Sport and Global Positioning System (GPS)

Using a Global Positioning System (GPS) to track your movements has numerous applications in the world of sports. On the sporting field, players are wearing units which track their every move, which the coaching staff can later analyze. Individual cyclists and runners can use a GPS to log their training distances and courses.

It can also be used by recreational skiers to monitor their runs. At the end of a training session or the end of a day of skiing, you can download and print off you movements, and know how far you went and the speeds you traveled. With some units you can even overlay this information on a map. Depending on the unit, you can record accurate readings of your speed, distance traveled, time, gradient, calories used, pace, total ascent and descent.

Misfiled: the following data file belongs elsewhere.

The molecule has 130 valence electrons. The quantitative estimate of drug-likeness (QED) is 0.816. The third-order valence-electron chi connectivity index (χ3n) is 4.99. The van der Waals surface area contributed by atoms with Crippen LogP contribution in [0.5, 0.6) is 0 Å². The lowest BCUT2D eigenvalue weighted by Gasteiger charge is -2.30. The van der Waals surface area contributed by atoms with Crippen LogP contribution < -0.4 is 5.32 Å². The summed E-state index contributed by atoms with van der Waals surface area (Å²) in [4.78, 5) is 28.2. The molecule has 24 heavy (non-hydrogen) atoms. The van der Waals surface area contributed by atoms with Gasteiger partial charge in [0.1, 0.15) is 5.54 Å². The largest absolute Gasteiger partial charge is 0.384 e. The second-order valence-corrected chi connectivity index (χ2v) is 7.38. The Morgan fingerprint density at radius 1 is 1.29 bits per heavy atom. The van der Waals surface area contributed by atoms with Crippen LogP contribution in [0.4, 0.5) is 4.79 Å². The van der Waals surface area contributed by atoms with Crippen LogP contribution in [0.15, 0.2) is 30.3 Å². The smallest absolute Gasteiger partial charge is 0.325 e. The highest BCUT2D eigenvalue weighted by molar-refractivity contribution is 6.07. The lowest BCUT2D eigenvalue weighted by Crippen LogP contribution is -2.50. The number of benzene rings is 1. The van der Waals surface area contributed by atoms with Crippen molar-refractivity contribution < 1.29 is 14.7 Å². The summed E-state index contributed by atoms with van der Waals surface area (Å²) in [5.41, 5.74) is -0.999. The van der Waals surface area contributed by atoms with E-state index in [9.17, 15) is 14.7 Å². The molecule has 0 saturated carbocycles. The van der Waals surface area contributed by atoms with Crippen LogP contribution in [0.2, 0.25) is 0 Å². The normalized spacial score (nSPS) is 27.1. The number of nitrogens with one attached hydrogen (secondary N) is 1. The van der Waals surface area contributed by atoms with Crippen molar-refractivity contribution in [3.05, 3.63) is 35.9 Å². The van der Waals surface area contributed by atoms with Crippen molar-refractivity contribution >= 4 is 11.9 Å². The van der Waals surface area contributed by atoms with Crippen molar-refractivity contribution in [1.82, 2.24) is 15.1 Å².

see the Polar GPS Speed and Distance Sensor

Limitations

Due to their reliance on getting a clear satellite signal, the GPS units do not work in all conditions (indoors and outside), in urban city settings with tall buildings or very heavily wooded trails. GPS has not been proven to be accurate for monitoring short-term distances and speeds, which is what you would need when analyzing the performance of team-sport athletes.

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